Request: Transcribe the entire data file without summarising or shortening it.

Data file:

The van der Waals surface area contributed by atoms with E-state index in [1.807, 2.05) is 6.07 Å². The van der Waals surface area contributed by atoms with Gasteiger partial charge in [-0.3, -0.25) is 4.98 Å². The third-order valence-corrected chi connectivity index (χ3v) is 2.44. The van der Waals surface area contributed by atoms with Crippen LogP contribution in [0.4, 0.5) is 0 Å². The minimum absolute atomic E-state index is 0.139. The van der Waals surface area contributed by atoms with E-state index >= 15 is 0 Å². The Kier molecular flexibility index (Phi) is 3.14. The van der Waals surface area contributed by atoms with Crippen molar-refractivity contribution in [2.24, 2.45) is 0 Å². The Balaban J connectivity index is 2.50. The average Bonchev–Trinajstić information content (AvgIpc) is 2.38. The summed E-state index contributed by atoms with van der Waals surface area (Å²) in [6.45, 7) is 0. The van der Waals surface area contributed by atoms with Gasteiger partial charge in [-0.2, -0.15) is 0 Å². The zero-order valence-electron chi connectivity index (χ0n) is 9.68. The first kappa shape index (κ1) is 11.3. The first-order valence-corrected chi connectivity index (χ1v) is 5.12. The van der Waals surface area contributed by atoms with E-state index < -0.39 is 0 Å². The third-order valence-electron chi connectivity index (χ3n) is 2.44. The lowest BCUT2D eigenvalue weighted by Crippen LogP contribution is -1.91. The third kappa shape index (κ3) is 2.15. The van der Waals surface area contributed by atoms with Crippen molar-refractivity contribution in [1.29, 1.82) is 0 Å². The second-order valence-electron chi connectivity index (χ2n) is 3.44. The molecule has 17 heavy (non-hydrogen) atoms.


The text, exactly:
The van der Waals surface area contributed by atoms with E-state index in [1.807, 2.05) is 6.07 Å². The van der Waals surface area contributed by atoms with Gasteiger partial charge in [-0.3, -0.25) is 4.98 Å². The third-order valence-corrected chi connectivity index (χ3v) is 2.44. The van der Waals surface area contributed by atoms with Crippen LogP contribution in [0.4, 0.5) is 0 Å². The minimum absolute atomic E-state index is 0.139. The van der Waals surface area contributed by atoms with E-state index >= 15 is 0 Å². The Kier molecular flexibility index (Phi) is 3.14. The van der Waals surface area contributed by atoms with Crippen molar-refractivity contribution in [2.24, 2.45) is 0 Å². The Balaban J connectivity index is 2.50. The average Bonchev–Trinajstić information content (AvgIpc) is 2.38. The summed E-state index contributed by atoms with van der Waals surface area (Å²) in [6.45, 7) is 0. The van der Waals surface area contributed by atoms with Gasteiger partial charge in [-0.2, -0.15) is 0 Å². The zero-order valence-electron chi connectivity index (χ0n) is 9.68. The first kappa shape index (κ1) is 11.3. The first-order valence-corrected chi connectivity index (χ1v) is 5.12. The van der Waals surface area contributed by atoms with E-state index < -0.39 is 0 Å². The third-order valence-electron chi connectivity index (χ3n) is 2.44. The lowest BCUT2D eigenvalue weighted by Crippen LogP contribution is -1.91. The third kappa shape index (κ3) is 2.15. The van der Waals surface area contributed by atoms with Crippen molar-refractivity contribution in [1.29, 1.82) is 0 Å². The second-order valence-electron chi connectivity index (χ2n) is 3.44. The molecule has 17 heavy (non-hydrogen) atoms.